Often called “the father of queer theory,” Guy Hocquenghem is a critical theorist, polemicist, novelist, and activist - a key figure in the history of gay liberation and in the development of a revolutionary queer politics and culture. Born in 1946, Hocquenghem participated in the 1968 student rebellion in France, joining the Communist Party, before being expelled for homosexuality. A founding member of FHAR (Homosexual Front for Revolutionary Action), Hocquenghem had a significant impact on leftist thinking and queer movements in France. Drawing on the work of Michel Foucault, Gilles Deleuze and Felix Guattari, Hocquenghem developed a revolutionary and liberating theory of sexuality. His Homosexual Desire, published in 1972, is frequently cited as the first work of queer theory.
Artists Space, in partnership with the queer film series Dirty Looks, recently presented a new translation overseen by Bruce Benderson of the 1979 experimental documentary Race d’Ep! (previously released in English as The Homosexual Century). Made by Hocquenghem, in collaboration with radical filmmaker Lionel Soukaz, Race d’Ep! traces the confluence between the development of photography in the 19th Century, and subsequent representations of homosexual desire. The film was accompanied by the publication Race d’Ep!: Un Siecle D’Images de l’Homosexualite by Hocquenghem, and moves from the nudes of Baron von Gloeden and early sexology, to gay liberation and cruising on the streets of Paris in the 1970s.
Race d’Ep! was deemed scandolous upon its release, censored and classified as a pornographic film under the “X Law.” A petition in defense of the film was launched, with signees including Roland Barthes, Gilles Deleuze, Felix Guattari, Marguerite Duras, Simone de Beauvoir, Patrice Chéreau, and Cahiers du Cinéma, among others, opposing its persecution and censorship by the government. Michel Foucault wrote a letter to the Ministry of Culture on behalf of Race d’Ep!, stating that “this documentary is based on historical research whose seriousness and interest I had the chance to prove,” going on to observe, “it seems strange for a film about homosexuality to be penalized when it tries to remember the persecutions of which the Nazi regime has been responsible.”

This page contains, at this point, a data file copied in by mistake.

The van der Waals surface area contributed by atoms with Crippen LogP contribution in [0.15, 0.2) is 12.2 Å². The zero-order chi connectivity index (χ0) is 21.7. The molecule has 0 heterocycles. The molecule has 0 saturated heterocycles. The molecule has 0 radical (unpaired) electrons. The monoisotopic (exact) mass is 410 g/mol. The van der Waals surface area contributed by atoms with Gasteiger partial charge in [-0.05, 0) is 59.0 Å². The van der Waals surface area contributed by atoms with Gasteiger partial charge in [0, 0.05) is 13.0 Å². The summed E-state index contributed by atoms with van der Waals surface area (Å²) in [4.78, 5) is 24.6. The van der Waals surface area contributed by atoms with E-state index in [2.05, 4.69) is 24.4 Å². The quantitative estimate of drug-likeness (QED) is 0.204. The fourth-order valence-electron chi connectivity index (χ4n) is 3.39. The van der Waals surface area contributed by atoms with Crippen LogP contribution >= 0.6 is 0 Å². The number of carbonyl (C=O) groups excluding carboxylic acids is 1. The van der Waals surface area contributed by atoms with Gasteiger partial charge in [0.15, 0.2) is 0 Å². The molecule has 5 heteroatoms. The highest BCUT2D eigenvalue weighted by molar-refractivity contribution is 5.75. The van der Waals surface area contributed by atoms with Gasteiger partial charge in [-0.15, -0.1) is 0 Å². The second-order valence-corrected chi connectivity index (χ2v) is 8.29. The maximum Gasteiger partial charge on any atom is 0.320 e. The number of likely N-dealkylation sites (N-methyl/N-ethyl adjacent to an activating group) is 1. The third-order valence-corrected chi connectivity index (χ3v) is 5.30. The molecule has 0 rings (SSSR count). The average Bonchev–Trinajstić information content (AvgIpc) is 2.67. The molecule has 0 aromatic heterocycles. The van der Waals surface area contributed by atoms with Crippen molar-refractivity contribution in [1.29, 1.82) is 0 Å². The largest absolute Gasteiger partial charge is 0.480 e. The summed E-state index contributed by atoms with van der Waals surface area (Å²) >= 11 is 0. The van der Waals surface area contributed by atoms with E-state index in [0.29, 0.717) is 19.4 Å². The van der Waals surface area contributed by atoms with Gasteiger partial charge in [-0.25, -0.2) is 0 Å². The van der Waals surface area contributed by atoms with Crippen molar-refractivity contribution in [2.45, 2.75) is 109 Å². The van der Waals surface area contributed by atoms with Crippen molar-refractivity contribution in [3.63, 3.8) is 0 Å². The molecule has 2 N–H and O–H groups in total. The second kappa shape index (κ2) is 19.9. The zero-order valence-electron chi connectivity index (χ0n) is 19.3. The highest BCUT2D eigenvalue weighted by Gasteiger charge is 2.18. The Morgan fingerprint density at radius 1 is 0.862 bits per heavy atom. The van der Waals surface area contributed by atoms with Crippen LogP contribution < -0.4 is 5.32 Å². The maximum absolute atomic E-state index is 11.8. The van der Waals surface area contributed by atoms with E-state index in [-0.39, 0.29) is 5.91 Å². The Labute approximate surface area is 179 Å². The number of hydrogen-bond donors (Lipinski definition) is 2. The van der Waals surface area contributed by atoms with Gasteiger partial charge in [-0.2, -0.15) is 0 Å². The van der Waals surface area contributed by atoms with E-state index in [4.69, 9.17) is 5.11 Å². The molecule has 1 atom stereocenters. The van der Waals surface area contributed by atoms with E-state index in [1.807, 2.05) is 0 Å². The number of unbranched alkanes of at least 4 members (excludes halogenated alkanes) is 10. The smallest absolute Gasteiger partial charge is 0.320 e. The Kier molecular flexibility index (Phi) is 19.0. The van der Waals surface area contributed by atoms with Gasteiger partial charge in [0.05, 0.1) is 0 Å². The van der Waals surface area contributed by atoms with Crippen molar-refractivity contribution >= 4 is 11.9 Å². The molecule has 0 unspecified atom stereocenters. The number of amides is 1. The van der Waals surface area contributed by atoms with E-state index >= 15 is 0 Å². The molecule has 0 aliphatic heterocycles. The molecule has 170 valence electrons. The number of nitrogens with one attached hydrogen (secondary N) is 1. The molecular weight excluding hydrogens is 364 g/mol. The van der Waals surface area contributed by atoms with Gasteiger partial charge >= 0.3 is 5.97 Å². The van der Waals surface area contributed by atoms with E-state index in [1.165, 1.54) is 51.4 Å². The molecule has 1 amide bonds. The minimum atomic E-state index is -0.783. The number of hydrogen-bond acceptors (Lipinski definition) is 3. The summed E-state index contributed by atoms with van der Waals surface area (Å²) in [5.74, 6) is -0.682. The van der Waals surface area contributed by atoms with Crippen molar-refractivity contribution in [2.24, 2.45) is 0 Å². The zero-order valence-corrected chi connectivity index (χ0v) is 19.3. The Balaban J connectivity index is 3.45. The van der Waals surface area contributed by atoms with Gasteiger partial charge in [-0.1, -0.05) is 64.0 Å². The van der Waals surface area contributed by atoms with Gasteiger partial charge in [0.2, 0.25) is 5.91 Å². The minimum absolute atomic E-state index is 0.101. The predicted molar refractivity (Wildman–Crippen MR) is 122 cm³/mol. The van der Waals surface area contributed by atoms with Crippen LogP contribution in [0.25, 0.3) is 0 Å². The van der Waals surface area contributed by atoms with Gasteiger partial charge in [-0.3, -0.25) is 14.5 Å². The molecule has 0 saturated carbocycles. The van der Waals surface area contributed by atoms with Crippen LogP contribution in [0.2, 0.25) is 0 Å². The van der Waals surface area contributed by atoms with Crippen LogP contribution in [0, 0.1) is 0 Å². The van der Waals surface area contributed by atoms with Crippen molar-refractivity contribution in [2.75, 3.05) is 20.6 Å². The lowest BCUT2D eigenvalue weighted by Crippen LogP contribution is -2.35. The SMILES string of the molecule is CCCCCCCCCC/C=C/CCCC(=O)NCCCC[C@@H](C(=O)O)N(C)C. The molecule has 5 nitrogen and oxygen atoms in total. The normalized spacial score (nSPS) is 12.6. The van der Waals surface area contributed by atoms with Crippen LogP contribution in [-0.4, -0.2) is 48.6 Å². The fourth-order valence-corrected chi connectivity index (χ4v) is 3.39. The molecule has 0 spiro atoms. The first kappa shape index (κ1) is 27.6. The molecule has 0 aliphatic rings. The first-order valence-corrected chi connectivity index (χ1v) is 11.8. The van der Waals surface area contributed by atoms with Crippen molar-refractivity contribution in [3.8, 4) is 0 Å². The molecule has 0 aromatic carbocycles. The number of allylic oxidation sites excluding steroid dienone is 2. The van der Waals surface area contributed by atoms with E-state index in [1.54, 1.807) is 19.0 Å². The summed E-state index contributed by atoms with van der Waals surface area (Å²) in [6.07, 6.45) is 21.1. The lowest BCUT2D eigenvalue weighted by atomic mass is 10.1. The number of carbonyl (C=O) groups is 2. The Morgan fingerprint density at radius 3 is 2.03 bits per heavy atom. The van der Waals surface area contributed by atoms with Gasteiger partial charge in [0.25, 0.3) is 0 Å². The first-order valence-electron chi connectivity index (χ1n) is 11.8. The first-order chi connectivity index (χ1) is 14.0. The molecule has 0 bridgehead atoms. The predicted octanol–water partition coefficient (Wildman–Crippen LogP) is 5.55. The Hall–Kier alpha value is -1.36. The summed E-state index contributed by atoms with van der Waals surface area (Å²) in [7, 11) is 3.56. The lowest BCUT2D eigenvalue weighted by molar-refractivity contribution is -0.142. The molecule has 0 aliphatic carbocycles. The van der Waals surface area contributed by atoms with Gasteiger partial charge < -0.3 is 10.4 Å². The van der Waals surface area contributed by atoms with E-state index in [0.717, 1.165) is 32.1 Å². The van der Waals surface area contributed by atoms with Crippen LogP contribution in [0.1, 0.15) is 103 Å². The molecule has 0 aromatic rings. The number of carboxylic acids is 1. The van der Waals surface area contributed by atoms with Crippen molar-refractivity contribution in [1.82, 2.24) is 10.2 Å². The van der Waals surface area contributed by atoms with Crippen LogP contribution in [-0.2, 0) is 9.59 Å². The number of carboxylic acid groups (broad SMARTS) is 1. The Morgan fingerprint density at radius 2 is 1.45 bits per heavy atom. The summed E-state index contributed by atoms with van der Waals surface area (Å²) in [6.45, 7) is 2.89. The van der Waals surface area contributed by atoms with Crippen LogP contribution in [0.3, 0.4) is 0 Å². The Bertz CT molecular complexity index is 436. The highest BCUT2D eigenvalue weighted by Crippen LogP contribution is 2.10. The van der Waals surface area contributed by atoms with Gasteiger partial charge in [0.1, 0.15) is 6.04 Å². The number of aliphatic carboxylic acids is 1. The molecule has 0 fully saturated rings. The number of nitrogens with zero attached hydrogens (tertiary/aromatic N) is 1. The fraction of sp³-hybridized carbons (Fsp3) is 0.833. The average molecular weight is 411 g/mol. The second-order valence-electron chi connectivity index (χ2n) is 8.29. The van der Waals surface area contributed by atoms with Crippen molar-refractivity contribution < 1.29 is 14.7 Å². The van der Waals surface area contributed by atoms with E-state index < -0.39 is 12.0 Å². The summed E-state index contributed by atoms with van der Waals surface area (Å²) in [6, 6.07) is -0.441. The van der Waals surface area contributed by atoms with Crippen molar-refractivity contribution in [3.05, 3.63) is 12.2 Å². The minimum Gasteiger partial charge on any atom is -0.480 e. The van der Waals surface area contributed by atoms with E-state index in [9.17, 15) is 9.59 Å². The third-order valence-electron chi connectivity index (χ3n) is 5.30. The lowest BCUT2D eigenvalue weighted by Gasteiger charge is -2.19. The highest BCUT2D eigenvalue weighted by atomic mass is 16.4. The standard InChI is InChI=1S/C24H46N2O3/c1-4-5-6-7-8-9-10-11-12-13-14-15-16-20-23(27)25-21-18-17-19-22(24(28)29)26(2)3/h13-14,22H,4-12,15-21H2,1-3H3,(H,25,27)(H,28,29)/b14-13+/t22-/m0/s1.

Dirty Looks is a roaming screening series held principally on the last Wednesday of each month. Curated by Bradford Nordeen, Dirty Looks is designed to trace contemporary queer aesthetics through historical works, presenting quintessential GLBT film and video alongside up-and- coming artists and filmmakers. Filling a gap in the regular programming of Queer experimental work in the New York film community, Dirty Looks exhibits a lineage of queer tactics and visual styles for younger artists, casual viewers and seasoned avant-garde filmgoers, alike. A salon of influences, Dirty Looks is an open platform for inquiry, discussion and debate.
Source - Artists Space